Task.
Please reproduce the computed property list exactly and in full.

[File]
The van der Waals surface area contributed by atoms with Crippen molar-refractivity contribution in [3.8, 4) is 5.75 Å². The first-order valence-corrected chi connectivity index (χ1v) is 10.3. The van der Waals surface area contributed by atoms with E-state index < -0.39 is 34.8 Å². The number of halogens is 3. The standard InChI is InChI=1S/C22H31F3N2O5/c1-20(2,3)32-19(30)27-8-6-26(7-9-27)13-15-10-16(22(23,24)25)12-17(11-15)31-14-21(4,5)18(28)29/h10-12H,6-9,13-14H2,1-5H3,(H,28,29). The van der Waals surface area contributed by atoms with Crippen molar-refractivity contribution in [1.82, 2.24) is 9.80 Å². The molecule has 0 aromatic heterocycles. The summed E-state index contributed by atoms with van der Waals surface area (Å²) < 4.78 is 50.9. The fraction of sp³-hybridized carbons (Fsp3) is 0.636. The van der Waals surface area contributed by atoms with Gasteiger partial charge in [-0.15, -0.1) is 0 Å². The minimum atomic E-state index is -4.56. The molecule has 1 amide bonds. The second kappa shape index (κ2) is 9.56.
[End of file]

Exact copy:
The van der Waals surface area contributed by atoms with Crippen molar-refractivity contribution in [3.8, 4) is 5.75 Å². The first-order valence-corrected chi connectivity index (χ1v) is 10.3. The van der Waals surface area contributed by atoms with E-state index < -0.39 is 34.8 Å². The number of halogens is 3. The standard InChI is InChI=1S/C22H31F3N2O5/c1-20(2,3)32-19(30)27-8-6-26(7-9-27)13-15-10-16(22(23,24)25)12-17(11-15)31-14-21(4,5)18(28)29/h10-12H,6-9,13-14H2,1-5H3,(H,28,29). The van der Waals surface area contributed by atoms with Crippen molar-refractivity contribution in [1.82, 2.24) is 9.80 Å². The molecule has 0 aromatic heterocycles. The summed E-state index contributed by atoms with van der Waals surface area (Å²) < 4.78 is 50.9. The fraction of sp³-hybridized carbons (Fsp3) is 0.636. The van der Waals surface area contributed by atoms with Gasteiger partial charge in [-0.15, -0.1) is 0 Å². The minimum atomic E-state index is -4.56. The molecule has 1 amide bonds. The second kappa shape index (κ2) is 9.56.